How to plaster skim a ceiling

Updated February 21, 2017

Skim coating a ceiling can be done over a small portion for repairs, or over the entire ceiling. A thin layer of plaster is applied to the ceiling, leaving a smooth surface. Occasionally, several layers are required to create an extremely smooth surface. Remember to use extra safety measures when working overhead to avoid accidental falls.

Wear safety goggles to protect your eyes and a safety mask to avoid inhaling dust. Place a bandanna or hat on your head to prevent plaster and dust from falling into your hair.

Ensure the surface is as smooth as possible. Use a putty knife or trowel to remove all loose paint or texture. Sand the ceiling with fine- to medium-grit sandpaper. Wipe the area with a wet cloth to remove all plaster dust. Allow the ceiling to dry.

Dip a putty knife or trowel into ready-mixed wet drywall joint compound. Smooth the plaster on in a thin layer—similar to buttering toast or icing a cake. Clean the trowel after each stroke of plaster by wiping on the lid of the joint compound bucket. For extreme plaster build-up, wash the trowel in water and wipe it with a damp cloth. Use all vertical or all horizontal strokes. The plaster should not be thicker than 1/4 inch. Allow the plaster to dry.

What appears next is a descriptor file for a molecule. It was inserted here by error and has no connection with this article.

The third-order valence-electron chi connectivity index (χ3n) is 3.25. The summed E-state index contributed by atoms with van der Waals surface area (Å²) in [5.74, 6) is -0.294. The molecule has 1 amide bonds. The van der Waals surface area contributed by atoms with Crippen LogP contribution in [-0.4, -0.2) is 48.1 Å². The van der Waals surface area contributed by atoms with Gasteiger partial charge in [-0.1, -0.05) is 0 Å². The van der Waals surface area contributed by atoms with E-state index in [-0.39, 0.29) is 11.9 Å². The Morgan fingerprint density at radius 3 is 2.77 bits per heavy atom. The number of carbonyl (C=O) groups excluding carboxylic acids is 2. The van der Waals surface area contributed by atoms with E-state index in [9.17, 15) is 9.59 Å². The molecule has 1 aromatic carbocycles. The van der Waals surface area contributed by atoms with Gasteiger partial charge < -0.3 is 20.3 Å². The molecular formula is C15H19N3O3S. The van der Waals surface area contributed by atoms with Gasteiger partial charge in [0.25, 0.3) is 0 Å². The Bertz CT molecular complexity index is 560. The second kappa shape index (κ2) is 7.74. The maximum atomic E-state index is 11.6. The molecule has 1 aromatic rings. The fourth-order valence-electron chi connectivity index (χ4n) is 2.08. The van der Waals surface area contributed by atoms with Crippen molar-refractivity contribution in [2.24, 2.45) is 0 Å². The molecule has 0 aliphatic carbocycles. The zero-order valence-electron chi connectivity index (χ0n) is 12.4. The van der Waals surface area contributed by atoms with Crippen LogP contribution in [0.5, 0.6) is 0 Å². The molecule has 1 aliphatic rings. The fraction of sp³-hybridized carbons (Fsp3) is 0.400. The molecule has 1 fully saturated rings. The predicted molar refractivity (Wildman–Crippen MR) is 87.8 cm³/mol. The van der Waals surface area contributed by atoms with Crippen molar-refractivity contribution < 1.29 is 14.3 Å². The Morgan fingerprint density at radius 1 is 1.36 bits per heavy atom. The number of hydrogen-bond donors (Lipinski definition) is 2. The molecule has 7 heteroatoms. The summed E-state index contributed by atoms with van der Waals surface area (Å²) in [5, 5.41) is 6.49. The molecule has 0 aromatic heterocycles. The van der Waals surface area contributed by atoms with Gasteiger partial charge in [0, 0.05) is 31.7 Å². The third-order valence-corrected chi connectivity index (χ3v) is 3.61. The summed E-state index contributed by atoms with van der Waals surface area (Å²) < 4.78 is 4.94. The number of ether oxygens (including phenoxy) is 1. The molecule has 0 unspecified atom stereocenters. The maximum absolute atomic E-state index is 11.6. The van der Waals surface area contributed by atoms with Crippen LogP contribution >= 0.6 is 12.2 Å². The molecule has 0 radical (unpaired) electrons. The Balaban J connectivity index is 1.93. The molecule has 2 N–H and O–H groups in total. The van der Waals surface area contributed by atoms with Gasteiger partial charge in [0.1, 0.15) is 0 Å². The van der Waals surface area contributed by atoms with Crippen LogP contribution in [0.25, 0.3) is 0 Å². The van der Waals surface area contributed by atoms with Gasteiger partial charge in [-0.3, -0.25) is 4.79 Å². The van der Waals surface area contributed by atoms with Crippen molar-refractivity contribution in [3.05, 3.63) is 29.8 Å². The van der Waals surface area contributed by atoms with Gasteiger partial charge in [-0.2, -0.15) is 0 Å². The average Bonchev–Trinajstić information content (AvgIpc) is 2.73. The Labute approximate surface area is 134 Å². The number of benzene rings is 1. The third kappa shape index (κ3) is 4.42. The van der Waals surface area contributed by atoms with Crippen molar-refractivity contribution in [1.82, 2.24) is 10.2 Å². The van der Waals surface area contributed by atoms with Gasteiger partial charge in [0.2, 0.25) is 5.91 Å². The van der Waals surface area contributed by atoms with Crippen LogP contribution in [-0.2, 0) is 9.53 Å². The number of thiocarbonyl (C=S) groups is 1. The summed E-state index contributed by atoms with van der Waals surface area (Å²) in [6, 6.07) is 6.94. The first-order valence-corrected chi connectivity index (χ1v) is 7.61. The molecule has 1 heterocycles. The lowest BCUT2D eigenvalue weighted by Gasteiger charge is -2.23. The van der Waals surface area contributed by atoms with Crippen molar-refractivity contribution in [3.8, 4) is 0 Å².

Sand the newly applied plaster with medium sandpaper—inspect it to see if the area is smooth. Remove any ridges created when trowelling by scraping raised areas with the trowel. Add additional layers of wet plaster and repeat the process until the ceiling skim coat is as smooth as possible. Work in vertical strokes if the first layer was applied with horizontal strokes and vice-versa. Continue to alternate stroke direction for each layer.


Apply the plaster above your shoulder area—never directly above your head--to ensure balance while working on a ceiling.

Things You'll Need

  • Safety goggles
  • Safety mask
  • Bandanna or hat
  • Putty knife or trowel
  • Fine- to medium-grit sandpaper
  • Wet cloth
  • Ready-mixed drywall joint compound
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About the Author

Julie Hampton has worked as a professional freelance writer since 1999 for various newspapers and websites including "The Florida Sun" and "Pensacola News Journal." She served in the U.S. Army as a combat medic and nurse for over six years and recently worked as the Community Relations Director for a health center. Hampton studied journalism and communications at the University of West Florida.